Hello Halsted began back in Summer 2012 shortly after my first experiments with jewelry-making. I started off creating items with polymer clay, wood, and resin, then slowly taught myself the process of soldering/brazing metals. Though my work has transformed very much over the years, resin has remained my favorite medium to create with.
I typically will work on one large batch of jewelry over several weeks, and then release everything during what I call a "Shop Update". I try to have one shop update per month, though it depends on how many pieces are in the batch, or how long they take to make. Each of my pieces goes through a lengthy process that I do in 4 stages for every batch of jewelry that I make.
The first stage is collecting the flowers and botanicals that I'll be using for my batch. This includes dyeing flowers different colors, drying them out, pressing them, and snipping them up to be used in my work. Sometimes I paint them or glue tiny elements together to create something new. My favorite flower to collect in the Summer time is Queen Anne's Lace, which I use in almost all of my batches. I tend to work very small-scale, so the tinier the flower, the better!
The next step is creating all of my metalwork. I solder from scratch each and every bezel, pendant, charm, ring base, etc that I'll be filling with resin. Some pieces are even sawn out of sheet metal and hammered together. This is the lengthiest part of my process, as every piece needs to be cleaned, sanded down, polished, and prepared for the resin application. I work mainly with sterling silver and gold-fill, but will include rose gold-fill or raw brass every once in a while.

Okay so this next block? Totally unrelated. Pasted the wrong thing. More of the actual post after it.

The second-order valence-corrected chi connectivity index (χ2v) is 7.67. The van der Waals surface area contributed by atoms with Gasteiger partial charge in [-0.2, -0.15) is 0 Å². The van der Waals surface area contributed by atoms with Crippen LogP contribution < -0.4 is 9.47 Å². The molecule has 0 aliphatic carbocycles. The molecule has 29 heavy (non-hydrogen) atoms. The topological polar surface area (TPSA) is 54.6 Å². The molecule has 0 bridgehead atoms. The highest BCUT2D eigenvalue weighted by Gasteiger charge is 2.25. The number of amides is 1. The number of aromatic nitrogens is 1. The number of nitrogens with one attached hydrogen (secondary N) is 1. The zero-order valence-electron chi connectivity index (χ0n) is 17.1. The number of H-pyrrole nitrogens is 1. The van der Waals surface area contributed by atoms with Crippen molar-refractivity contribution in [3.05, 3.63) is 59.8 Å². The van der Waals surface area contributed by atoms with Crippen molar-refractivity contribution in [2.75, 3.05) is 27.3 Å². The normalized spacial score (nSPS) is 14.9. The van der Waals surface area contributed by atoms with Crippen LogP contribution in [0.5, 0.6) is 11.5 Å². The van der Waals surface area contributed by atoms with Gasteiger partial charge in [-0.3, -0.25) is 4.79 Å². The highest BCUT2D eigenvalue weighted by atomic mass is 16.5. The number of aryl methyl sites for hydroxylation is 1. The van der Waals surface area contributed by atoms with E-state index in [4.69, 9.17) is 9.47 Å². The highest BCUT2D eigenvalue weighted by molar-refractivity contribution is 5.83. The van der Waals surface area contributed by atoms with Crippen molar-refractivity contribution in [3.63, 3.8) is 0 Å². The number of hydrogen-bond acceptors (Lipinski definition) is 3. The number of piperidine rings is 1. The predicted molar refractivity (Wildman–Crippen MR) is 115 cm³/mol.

The third step is applying resin. Resin is a two part polymer that hardens to a solid once it is mixed together. Every piece has anywhere from 3-7 layers of resin on it. I take very careful steps to ensure that I remove all, or as much as I can, of the air bubbles inside of the resin. It's also important to make sure that no particles or small hairs floating around in the air end up sticking to the resin. This gives the piece a crystal clear look, and the resin has a hardened glasslike finish on the surface. Every layer of resin needs a full 12-24 hours to fully cure.
The last step is assembling the finished piece. This includes cutting chain, putting together necklaces, sizing rings, attaching earring hooks, and whatever else needs to be finished up. I then photograph everything and set up my shop updates. Afterwards, I can begin decorating jewelry boxes and packing up orders to ship all around the world.
Thank you all for following along, waiting for shop updates, and all of your sweet messages. I'm going on year 7 of being a full time jewelry artist, and it is truly thanks to you and your amazing support!